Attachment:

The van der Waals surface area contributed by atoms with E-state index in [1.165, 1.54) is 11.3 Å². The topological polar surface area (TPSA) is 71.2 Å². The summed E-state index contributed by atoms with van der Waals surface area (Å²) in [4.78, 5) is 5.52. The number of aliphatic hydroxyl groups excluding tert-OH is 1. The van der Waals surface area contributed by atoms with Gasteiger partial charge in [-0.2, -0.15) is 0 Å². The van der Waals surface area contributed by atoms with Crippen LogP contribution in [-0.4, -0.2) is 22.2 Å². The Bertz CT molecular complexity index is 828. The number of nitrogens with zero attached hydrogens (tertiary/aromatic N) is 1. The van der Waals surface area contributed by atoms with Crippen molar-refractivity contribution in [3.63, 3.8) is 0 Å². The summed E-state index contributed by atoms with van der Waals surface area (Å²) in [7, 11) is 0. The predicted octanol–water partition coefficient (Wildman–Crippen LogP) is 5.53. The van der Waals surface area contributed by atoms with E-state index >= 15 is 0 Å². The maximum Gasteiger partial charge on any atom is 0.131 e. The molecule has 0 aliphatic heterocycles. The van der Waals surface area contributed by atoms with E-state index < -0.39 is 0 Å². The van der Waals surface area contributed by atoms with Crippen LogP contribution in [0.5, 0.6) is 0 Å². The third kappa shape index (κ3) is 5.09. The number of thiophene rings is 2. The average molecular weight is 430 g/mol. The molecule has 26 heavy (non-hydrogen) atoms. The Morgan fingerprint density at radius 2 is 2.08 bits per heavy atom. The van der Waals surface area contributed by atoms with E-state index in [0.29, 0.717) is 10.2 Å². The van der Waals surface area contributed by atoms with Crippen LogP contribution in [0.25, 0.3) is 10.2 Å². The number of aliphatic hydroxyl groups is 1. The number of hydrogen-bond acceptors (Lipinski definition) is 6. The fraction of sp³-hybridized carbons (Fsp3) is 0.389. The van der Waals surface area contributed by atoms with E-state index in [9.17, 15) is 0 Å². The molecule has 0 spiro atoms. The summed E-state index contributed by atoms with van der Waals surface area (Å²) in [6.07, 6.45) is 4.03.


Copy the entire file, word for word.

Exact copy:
The van der Waals surface area contributed by atoms with E-state index in [1.165, 1.54) is 11.3 Å². The topological polar surface area (TPSA) is 71.2 Å². The summed E-state index contributed by atoms with van der Waals surface area (Å²) in [4.78, 5) is 5.52. The number of aliphatic hydroxyl groups excluding tert-OH is 1. The van der Waals surface area contributed by atoms with Gasteiger partial charge in [-0.2, -0.15) is 0 Å². The van der Waals surface area contributed by atoms with Crippen LogP contribution in [-0.4, -0.2) is 22.2 Å². The Bertz CT molecular complexity index is 828. The number of nitrogens with zero attached hydrogens (tertiary/aromatic N) is 1. The van der Waals surface area contributed by atoms with Crippen molar-refractivity contribution in [3.63, 3.8) is 0 Å². The summed E-state index contributed by atoms with van der Waals surface area (Å²) in [7, 11) is 0. The predicted octanol–water partition coefficient (Wildman–Crippen LogP) is 5.53. The van der Waals surface area contributed by atoms with E-state index >= 15 is 0 Å². The maximum Gasteiger partial charge on any atom is 0.131 e. The molecule has 0 aliphatic heterocycles. The van der Waals surface area contributed by atoms with E-state index < -0.39 is 0 Å². The van der Waals surface area contributed by atoms with Crippen LogP contribution in [0.5, 0.6) is 0 Å². The third kappa shape index (κ3) is 5.09. The number of thiophene rings is 2. The average molecular weight is 430 g/mol. The molecule has 26 heavy (non-hydrogen) atoms. The Morgan fingerprint density at radius 2 is 2.08 bits per heavy atom. The van der Waals surface area contributed by atoms with E-state index in [0.29, 0.717) is 10.2 Å². The van der Waals surface area contributed by atoms with Crippen LogP contribution in [0.25, 0.3) is 10.2 Å². The number of aliphatic hydroxyl groups is 1. The number of hydrogen-bond acceptors (Lipinski definition) is 6. The fraction of sp³-hybridized carbons (Fsp3) is 0.389. The van der Waals surface area contributed by atoms with E-state index in [9.17, 15) is 0 Å². The molecule has 0 spiro atoms. The summed E-state index contributed by atoms with van der Waals surface area (Å²) in [6.07, 6.45) is 4.03.